ALBANY, N.Y. (NEWS10) — The South End Grocery’s windows remain dark and doors are locked weeks after a fire extinguisher reportedly malfunctioned, ruining hundreds of food items, then a roof leak that Trevon Jackson says he, his wife, and kids simply couldn’t handle on their own.
“We did have three people come on this week to train and begin working with us, so we will be able to reopen next week with those additional hands,” Jackson announces Friday.
However, still hanging over their heads are unpaid loans with lenders Key Bank, Broadview, and the Albany County Capital Resource Corporation (CRC) demanding seven months of arrears.
“I think everybody has extended themselves to very significant lengths to try to make this project successful, and things don’t always work out the way you want them to,” says Kevin O’Connor, CEO of the Advance Albany County Alliance, which handles the loan on behalf of the CRC.
“Kevin has made a practice of talking to the news in a misleading fashion, instead of talking to me,” Jackson fires back.
The fierce debate happening between Jackson, on behalf of the African-American Cultural Center, and the Advance Albany County Alliance represents months of back-and-forth over non payment of the original loan used for the center to purchase the former McDonald’s on South Pearl Street, which now houses the grocery.
Jackson had previously stated the loan would be repaid through a grant by Congressman Paul Tonko’s office. However, a response from Tonko’s office shows the congressman has filed a letter requesting funding to BlueLight Development Group, a separate non-profit organized by Jackson.
The grant is contingent on passage of the 2024 federal budget, and “there is no firm timeline on when, or even if, this will occur,” writes Tonko’s representative.
“BlueLight Development is not a part or party to the loan, nor does it have any relationship to the loan,” O’Connor further reiterates.
In response to “Albany County turning up the heat”, Jackson says he’s now committed BlueLight Development Group funds to fulfill the South End Grocery debt.
“The truth is, BlueLight—separate, together, or what—has made a commitment philanthropically to pay for what people need. We enrich other nonprofits—namely the African-American Cultural Center—with our own resources where necessary,” Jackson says.
He says the money will come from independent fundraising and the Jackson family’s personal resources. Jackson also once again adds the three lenders had previously agreed to pause his payments.
An email sent to Jackson in July 2022 states the CRC, Key Bank, and CAP COM—before a merger to become Broadview—had agreed to review a forbearance request if the African-American Cultural Center fulfilled a list of requirements.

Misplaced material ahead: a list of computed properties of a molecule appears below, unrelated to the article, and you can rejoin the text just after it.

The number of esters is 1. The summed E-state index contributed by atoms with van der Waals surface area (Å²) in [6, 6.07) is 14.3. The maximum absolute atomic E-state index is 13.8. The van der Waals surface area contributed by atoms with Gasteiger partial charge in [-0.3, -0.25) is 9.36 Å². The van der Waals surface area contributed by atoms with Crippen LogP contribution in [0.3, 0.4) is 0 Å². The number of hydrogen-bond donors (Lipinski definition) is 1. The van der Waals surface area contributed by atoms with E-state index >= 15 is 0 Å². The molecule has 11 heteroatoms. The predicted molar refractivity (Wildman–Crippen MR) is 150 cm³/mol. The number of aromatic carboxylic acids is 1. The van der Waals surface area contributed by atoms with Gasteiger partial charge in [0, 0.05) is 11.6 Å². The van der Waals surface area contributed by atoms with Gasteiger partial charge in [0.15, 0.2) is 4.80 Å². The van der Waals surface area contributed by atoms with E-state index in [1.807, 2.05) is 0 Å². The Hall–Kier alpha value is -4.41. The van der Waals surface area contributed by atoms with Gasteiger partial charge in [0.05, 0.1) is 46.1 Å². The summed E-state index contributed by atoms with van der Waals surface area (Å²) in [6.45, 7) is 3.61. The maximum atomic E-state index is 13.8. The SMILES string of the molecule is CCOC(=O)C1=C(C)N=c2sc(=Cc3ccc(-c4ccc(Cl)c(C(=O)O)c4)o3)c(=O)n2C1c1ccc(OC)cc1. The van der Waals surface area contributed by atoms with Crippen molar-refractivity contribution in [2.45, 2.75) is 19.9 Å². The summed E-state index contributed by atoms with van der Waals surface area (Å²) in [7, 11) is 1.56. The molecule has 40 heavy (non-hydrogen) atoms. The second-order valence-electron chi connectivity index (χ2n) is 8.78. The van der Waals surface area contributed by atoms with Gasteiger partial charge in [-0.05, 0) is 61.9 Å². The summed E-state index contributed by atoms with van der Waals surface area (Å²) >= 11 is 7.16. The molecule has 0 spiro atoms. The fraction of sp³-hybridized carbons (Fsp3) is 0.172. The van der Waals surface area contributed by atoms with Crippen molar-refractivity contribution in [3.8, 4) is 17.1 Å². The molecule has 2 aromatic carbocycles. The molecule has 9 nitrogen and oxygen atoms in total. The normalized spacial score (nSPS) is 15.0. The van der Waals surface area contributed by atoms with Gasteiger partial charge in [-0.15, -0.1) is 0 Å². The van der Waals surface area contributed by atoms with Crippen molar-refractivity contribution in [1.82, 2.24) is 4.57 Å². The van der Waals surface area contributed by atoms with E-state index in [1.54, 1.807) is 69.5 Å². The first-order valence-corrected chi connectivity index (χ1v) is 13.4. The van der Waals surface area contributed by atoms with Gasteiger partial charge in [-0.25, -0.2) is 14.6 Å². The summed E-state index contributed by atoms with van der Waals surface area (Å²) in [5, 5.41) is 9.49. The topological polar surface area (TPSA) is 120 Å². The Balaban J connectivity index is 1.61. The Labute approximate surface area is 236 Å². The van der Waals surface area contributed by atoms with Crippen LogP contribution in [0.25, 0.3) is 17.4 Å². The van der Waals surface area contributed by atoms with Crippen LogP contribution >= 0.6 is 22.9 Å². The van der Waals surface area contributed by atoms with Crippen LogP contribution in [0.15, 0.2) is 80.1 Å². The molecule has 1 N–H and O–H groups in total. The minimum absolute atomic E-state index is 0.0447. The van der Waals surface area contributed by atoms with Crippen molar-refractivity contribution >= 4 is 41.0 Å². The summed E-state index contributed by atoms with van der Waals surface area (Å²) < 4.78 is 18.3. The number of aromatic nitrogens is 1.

“He’d have to submit a plan with financials and tax returns. Normal kind of things, and to my knowledge, none of that was ever done,” O’Connor explains to NEWS10’s Mikhaela Singleton.
“I think it would be fair to say none of the lenders want the project to fail,” he goes on to say. “These are very, very difficult projects to make work, and sometimes it just doesn’t work in the first iteration. Maybe there’s some other variation or some new entities that need to get involved in this project. I think that’s what needs to be discussed, and I think everybody is willing to talk and figure this out.”
Jackson does admit he did not fully comply with the listed requirements for forbearance. However when asked about this, he says he believes this sudden push to move towards foreclosure after months of patience on behalf of the lenders represents an attempt to remove him from the South End Grocery project.
“Now is their time to prove that they were right and this wasn’t actually worth it and keep their hands clean while also trying to kick us out of the project,” Jackson says. “Their aim is to discredit the people in place trying to solve the problem, and my question to ask would be why? Why would you discredit someone whose only goal is to give and pay for the things people need?”
When asked for a statement on the South End Grocery, Key Bank referred NEWS10 to their original statement sent August 24:
We work hard to address our clients concerns and resolve them to the extent we are able. That being said, out of respect for clients’ privacy, we do not disclose or confirm that a person or business is a client, and we do not discuss clients’ activities with the bank
Matthew Pitts, Key Bank Regional Communications Manager
A statement by Broadview CEO Michael Castellana reads:
Broadview is steadfast in its commitment to improving our community in a variety of ways, including by providing financial help and low-cost loans to advance initiatives like the African American Cultural Center and The South End Grocery Store. While we will not provide specific loan information to respect the privacy of our borrowers, and cannot speak on behalf of any other lenders, I can share that Broadview has financially supported this initiative since the start. We believe our investments and input will help to provide the City of Albany with a valuable community resource. While the financial outcomes of the grocery store are not what was initially projected, we are hopeful that they will be resolved and the people of the South End will enjoy access to much needed resources.
Michael Castellana, Broadview Federal Credit Union CEO
NEWS10 also reached out to Linda Jackson-Chalmers, the President of the Board at the African-American Cultural Center; however, she was not available for comment via phone or email.